(Prefatory note: this post is going to sound angry. That’s because I’m angry. If the righteous indignation of a father who cares about his kids bothers you, then piss off.)
Filmmaker Cassie Jaye got a lot of flack from the mainstream media and the wokescolds after the debut of her film “The Red Pill,” a documentary where a feminist looked at the lives of MRAs (Men’s Rights Activists) and gave them even footing to air their grievances against society.
“How dare she,” some in the feminist circles crowed. “Those stupid MRAs don’t have a clue what they’re talking about.”
Others would simply smear Cassie Jaye for giving the so-called “neckbeards” equal time with those the intersectional coalition considered truly oppressed.
Since “Patents of Oppression,” as David Smalley of “Dogma Debate” fame titles them, matter more than honest thinking, let’s set the table up front. I’m a white heterosexual Christian Male with a loving wife and two kids. I consider myself largely libertarian.
Now let’s talk about the things that label prevents me from doing.
First, I can’t talk to a bank about a potential fraudulent charge on a joint credit card my wife and I share because “sometimes men in a divorce come in and want to illegally spy on their soon-to-be-ex-wife’s financials.”
Second, and more gallingly, I can’t call a clinic where my wife took my daughter after hours for urgent care and get an update from a doctor because “sometimes malicious fathers abuse the system and use our location and information to harm their spouse and children.”
This was a major thorn in my side tonight. My daughter was sick, my wife took her to an Urgent Care facility, and she left her mobile phone because she was more concerned with our daughter’s health than her damn iPhone being at her hip.
Fortunately, I knew where she went, and called the location after my son was in bed. I was met with denial after denial, I was told my wife would have to call me because “sometimes abusive fathers and husbands exploit our staff,” and “maybe you should let this go.”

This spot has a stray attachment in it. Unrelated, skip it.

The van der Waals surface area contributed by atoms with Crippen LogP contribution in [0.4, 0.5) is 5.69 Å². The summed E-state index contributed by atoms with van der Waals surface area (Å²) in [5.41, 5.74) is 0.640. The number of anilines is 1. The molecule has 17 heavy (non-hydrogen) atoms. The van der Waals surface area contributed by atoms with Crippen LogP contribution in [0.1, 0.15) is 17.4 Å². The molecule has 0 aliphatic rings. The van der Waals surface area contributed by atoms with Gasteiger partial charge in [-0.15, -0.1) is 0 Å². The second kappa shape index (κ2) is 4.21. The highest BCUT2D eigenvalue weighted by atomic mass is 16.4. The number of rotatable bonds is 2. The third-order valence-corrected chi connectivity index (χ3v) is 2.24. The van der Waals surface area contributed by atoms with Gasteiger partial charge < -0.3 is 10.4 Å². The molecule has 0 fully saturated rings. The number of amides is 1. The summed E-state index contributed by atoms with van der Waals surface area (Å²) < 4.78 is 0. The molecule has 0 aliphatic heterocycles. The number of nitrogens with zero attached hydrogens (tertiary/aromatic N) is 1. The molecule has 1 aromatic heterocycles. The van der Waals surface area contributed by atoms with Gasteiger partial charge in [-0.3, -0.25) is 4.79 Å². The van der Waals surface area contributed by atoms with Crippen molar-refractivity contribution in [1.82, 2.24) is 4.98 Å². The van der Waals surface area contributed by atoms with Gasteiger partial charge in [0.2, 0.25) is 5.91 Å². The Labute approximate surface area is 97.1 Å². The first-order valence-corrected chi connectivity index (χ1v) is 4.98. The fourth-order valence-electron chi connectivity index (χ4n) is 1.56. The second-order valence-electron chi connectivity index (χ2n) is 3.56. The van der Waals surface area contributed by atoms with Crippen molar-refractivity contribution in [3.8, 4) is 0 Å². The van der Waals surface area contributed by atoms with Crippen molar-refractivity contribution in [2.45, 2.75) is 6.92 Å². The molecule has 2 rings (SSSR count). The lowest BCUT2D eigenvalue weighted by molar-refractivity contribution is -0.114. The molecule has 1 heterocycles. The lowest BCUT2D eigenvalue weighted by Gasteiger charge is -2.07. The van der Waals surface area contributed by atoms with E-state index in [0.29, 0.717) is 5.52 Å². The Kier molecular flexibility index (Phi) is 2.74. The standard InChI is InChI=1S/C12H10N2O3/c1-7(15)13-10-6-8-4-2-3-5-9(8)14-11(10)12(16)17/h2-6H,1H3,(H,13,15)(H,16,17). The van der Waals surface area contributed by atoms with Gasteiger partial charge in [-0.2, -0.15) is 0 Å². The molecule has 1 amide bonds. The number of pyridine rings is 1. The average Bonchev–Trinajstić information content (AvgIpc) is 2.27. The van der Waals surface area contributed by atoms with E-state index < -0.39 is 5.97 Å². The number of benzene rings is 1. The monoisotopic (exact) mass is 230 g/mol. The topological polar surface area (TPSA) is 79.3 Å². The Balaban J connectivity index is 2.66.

Eventually while I was on hold with the Urgent Care clinic staff, I got a call from a random number. It was my wife telling me my daughter’s fever had broken and that they were next in line to see a physician. My wife also told me, “They said HIPAA laws prevented them from just giving me a phone. Don’t be so dramatic. We’ll be home soon.”
I’d be fine with that if it wasn’t that no one in the Urgent Care Clinic ever mentioned to me HIPAA laws were the problem with telling me why my daughter was sick.
So if I was a concerned mommy, according to these medical professionals, I’d have known what was wrong with my daughter in minutes.
If I was a relative of my wife who lived in the state, I’d have known from the medical professional in minutes what ailment my daughter suffered from.
But because “some men are abusing the system,” I was denied access to my wife and daughter when the two went to an urgent care clinic in good faith and if I hadn’t known everything under the sun about my wife and kid, and been sufficiently convincing to a medical professional, I might not know if my daughter is okay right now.
It’s very easy to discount MRA’s talking points until you’re that guy who’s facing not knowing what is going on with your kid who was taken to a clinic by your spouse because “toxic masculinity” ruined it for everyone else.
It’s been said by my mean-ass editor people don’t give a damn about stuff unless it happens in their own backyards. I, the father, the first line of defense when my kids get sick, was denied information on my daughter tonight because “toxic masculinity.” Consider yourselves warned.
When you can’t get basic health information on your own child because “men” fucked it up for you, something’s fundamentally broken.